- Locality description. Provide specific directions to where the plant was collected. Be brief but accurate. (Example 1: "S of Safford, off Tanque Road, ca. 2.2 road miles E of junction with state highway 191". Example 2: "Coronado National Forest, Catalina District, Mt. Lemmon. Romero Canyon Trail (TR8), 350 m downhill (S) from junction with Sutherland Trail (TR6)."
- Habitat description. (Optional but recommended). Keep it short; use a standard description if possible (e.g., the US National Vegetation Classification), if not, some more vernacular vegetation type is still useful (e.g., desert, pinyon-juniper woodland, mixed coniferous forest). Optionally, you may want to list other taxa present if these help identify the type of vegetation (e.g., Pinus ponderosa, Quercus hypoleucoides).
- Latitude and longitude: You can provide this in either degrees, minutes, seconds format, decimal degrees, or UTM. Township and range may be indicated, but only in addition to the previously-mentioned units. As well, (but optional), we recommend you indicate how you obtained the measurement (GPS, estimated from map, estimated using Google Earth, etc.), and if you know it, the datum used (e.g., WGS84) and some indication of precision. Note that with the advent of Google Earth, there is no longer any excuse for not indicating geographic coordinates, even if you don't own a GPS!
- Elevation: Either feet or meters, as long as you indicate which. As with geocoordinates, we recommend (optionally) that you indicate how you obtained the measurement (e.g., topographic map, altimeter, GPS), and provide some measure of precision, if know. Although we prefer single measurements to ranges of elevations, our database can handle both.
- Specimen description. Note attributes of the plant itself which cannot be observed from the dried specimen. For example, note flower color, odor, size, growth form. Also, attributes of the the species or population (e.g., common; rare; local, in clumps only; diocieous, monoecious; etc.). Do not note leaf arrangement, number of petals, number of stamens, etc., unless these characters are absent from the specimen, or can be observed only with difficulty.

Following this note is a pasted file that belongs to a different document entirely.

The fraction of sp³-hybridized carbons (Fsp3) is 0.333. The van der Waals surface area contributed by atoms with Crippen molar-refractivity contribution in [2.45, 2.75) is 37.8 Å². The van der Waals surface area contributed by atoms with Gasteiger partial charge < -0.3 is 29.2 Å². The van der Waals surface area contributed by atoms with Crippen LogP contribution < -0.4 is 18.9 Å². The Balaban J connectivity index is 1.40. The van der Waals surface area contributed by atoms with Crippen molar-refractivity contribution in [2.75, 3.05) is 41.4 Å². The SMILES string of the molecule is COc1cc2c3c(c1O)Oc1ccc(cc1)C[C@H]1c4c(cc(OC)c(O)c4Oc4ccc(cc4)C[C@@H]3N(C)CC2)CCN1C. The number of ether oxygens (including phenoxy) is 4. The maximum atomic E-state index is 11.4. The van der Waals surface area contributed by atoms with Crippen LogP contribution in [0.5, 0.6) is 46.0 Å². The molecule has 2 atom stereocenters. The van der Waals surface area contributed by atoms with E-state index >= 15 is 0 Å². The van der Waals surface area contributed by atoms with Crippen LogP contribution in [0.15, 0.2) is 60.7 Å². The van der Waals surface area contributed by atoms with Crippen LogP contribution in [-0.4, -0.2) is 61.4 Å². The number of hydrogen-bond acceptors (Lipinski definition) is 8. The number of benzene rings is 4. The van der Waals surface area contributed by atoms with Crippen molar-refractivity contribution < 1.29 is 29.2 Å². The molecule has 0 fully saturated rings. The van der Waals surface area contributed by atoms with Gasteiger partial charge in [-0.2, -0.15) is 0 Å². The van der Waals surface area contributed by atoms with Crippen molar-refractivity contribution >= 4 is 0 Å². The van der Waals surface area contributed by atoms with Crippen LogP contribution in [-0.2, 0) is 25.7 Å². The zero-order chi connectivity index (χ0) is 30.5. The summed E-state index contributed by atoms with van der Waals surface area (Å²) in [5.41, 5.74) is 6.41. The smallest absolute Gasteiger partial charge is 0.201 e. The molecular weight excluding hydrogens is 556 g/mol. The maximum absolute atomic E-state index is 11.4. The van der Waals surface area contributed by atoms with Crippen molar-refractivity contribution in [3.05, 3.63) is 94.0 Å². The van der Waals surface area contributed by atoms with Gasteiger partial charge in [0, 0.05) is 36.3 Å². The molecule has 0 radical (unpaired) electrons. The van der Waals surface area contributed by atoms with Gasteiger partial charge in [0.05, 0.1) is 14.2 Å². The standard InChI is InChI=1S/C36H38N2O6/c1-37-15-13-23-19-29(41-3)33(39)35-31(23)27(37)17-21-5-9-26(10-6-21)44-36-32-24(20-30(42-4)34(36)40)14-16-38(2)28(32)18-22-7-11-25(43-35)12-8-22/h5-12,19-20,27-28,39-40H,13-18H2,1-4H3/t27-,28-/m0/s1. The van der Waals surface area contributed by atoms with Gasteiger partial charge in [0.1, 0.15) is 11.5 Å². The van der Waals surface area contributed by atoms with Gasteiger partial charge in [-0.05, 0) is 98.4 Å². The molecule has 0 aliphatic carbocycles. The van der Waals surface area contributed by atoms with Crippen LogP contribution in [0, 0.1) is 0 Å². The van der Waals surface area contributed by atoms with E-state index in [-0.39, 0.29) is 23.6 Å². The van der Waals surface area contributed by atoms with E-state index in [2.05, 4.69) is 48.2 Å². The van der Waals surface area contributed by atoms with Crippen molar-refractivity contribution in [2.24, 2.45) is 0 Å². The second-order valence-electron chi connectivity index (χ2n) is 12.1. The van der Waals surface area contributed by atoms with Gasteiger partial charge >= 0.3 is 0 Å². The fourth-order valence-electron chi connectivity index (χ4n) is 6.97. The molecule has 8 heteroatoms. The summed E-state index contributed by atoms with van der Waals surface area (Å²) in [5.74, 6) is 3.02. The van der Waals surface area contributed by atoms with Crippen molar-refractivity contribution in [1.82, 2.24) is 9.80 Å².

- Additional information: Local names, medicinal uses, etc. Also, voucher information (e.g., "Voucher, Forest plot 99-B; or "Voucher of plant sampled for DNA material, project 'Molecular Systematics of the Sencionae'; etc.) Obviously, whether or not you include this information will depend on why you collected the plant in the first place.
Other optional but recommended information:
- Determiner: Your name, or the name of whoever provided the identification
- Determination date: Date of the identification; year plus month is usually sufficient.
- Determination reference: Potentially very useful if you identify the taxonomic reference used to identify the plant. Even the same name + authority can have radically different meanings according to different authors. While this information has rarely been provided in the past, it will soon become commonplace as more and more collections databases implement Concept Taxonomy (Example 1: "Kearney & Peebles 1951: Arizona Flora.". Example 2: "Kearney & Peebles, 1960 (with suppl): Arizona Flora").